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Into and out of the oven…  Patagonia Day 4

Posted by Sandy Knapp on Jan 22, 2013 1:00:09 PM

I was told that Patagonia was always cool and incredibly windy – but things that are always true usually slip up sometimes! We hit a heat wave – today the temperature reached 40°C, and there is absolutely NO shade. We began the day looking for Benthamiella again – they are so tiny you need to get up very close…  Gloria used the handlens to figure out if we even had a Benthamiella! One we thought was turned out not to be once we looked closer in the cool of the car. We did find one though…. They certainly are a struggle!

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Searching for the elusive Benthamiella.


About 3 in the afternoon we went looking for a collecting locality called Manantiales near the town of Fitzroy (named for the captain of HMS Beagle, on which Charles Darwin travelled, more about this later!) and ended up walking along an old abandoned railway line (probably built by the English) in the blazing heat – it was a bit like the end of the world. All the plants were dried up and crispy – we felt the same. It was starting to be a not such a great day.

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Juan rather desperately looking along the railway

 

So on we went – slightly desperate by now, to the next locality – to find one of our stars for the trip – Petunia patagonica. We had some pretty good locality information, so headed off on a tiny dirt road across the steppes. It seemed we were the only people in the world, so deserted was it – but we were accompanied by wonderful Patagonian wildlife – guanacos, maras (Patagonian hares, they look a bit like a cross between a hare and a kangaroo) and more rheas. This time the rheas were smaller – they were the endemic choique, or Rhea darwinii, first collected in Patagonia and described from his collections which are now in the NHM in London. He killed and ate his specimen – ours just ran away too fast even to photograph!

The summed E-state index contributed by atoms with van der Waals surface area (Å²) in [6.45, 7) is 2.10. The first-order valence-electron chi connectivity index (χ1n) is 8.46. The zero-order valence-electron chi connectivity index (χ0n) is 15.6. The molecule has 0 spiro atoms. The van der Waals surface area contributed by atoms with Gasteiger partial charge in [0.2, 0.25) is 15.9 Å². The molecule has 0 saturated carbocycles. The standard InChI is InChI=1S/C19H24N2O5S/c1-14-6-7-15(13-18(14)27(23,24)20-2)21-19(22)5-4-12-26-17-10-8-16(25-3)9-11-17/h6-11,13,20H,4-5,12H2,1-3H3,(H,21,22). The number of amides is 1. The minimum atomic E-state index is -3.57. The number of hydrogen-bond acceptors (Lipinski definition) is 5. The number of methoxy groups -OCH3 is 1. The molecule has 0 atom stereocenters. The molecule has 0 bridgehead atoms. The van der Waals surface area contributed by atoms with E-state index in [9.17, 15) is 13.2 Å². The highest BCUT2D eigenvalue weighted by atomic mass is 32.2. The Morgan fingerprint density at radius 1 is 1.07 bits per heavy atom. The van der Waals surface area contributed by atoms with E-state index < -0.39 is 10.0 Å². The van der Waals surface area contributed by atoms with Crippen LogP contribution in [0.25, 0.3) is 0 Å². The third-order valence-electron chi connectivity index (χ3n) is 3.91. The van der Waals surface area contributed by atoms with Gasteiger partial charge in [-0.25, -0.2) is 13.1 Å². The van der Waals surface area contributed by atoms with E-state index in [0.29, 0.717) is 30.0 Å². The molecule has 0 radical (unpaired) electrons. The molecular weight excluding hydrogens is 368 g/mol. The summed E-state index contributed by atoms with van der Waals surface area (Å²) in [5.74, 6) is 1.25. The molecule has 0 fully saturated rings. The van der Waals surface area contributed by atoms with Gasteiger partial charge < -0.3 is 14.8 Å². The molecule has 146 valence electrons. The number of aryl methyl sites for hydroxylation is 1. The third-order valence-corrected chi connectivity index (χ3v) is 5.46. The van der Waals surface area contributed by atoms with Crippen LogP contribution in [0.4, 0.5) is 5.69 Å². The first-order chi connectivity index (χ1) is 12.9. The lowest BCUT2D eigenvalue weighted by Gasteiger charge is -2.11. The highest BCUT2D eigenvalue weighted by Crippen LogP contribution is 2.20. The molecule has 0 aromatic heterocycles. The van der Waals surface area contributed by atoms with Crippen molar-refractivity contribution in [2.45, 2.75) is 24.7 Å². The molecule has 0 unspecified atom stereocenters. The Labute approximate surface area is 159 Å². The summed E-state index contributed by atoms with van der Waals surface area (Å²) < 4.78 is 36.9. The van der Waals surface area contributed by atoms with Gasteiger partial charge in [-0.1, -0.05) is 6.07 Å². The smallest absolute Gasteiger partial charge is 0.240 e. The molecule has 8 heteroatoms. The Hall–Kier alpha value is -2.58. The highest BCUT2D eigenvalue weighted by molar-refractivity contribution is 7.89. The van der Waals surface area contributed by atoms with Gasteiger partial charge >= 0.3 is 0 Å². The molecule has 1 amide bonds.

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Guanacos are so much more elegant and beautiful than their cultivated cousins, llamas and alpacas, this group had males, females and babies.

 

We went to what we thought was the locality, and spent quite a time looking for Petunia – no luck, and we thought it really was going to be a bad day. After some heated discussions about the map, distances and whether or not sat-navs actually work in places like Patagonia for measuring distances, we decided to head for Puerto Deseado on the coast for the night and try one last place that might be the locality. Good job we did that rather than continuing on the road in the other direction! There it was – a big population of Petunia patagonica in sandy soil in an old river bottom.

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Collecting plants in the dark has its advantages - it is nice anad cool by then, even if you can't see very well! The blobby green mounds are all Petunia patagonica.

 

By this time it was almost dark (about 9pm) so it was almost other worldly walking amongst these most peculiar plants. This is certainly NOT a Petunia! The shrublet forms mounds to about 1.5 m in diameter and the woody bases were as big as 5-6 cm in diameter (that is when they could be seen- they were mostly covered in sand!); the leaves are tiny round blobs that are slightly sticky – most peculiar. No flowers, and very few fruits, but seeing this plant in the field will certainly be one of the highlights of the trip. All the more for finding it at the end of what was a really hard, very hot day. The rest of the way to Puerto Deseado we invented new names for it – we’ve come up with a good one, but let’s wait and see if it really is a new genus; we need a bit more study. More populations beckon…. 

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A new genus?

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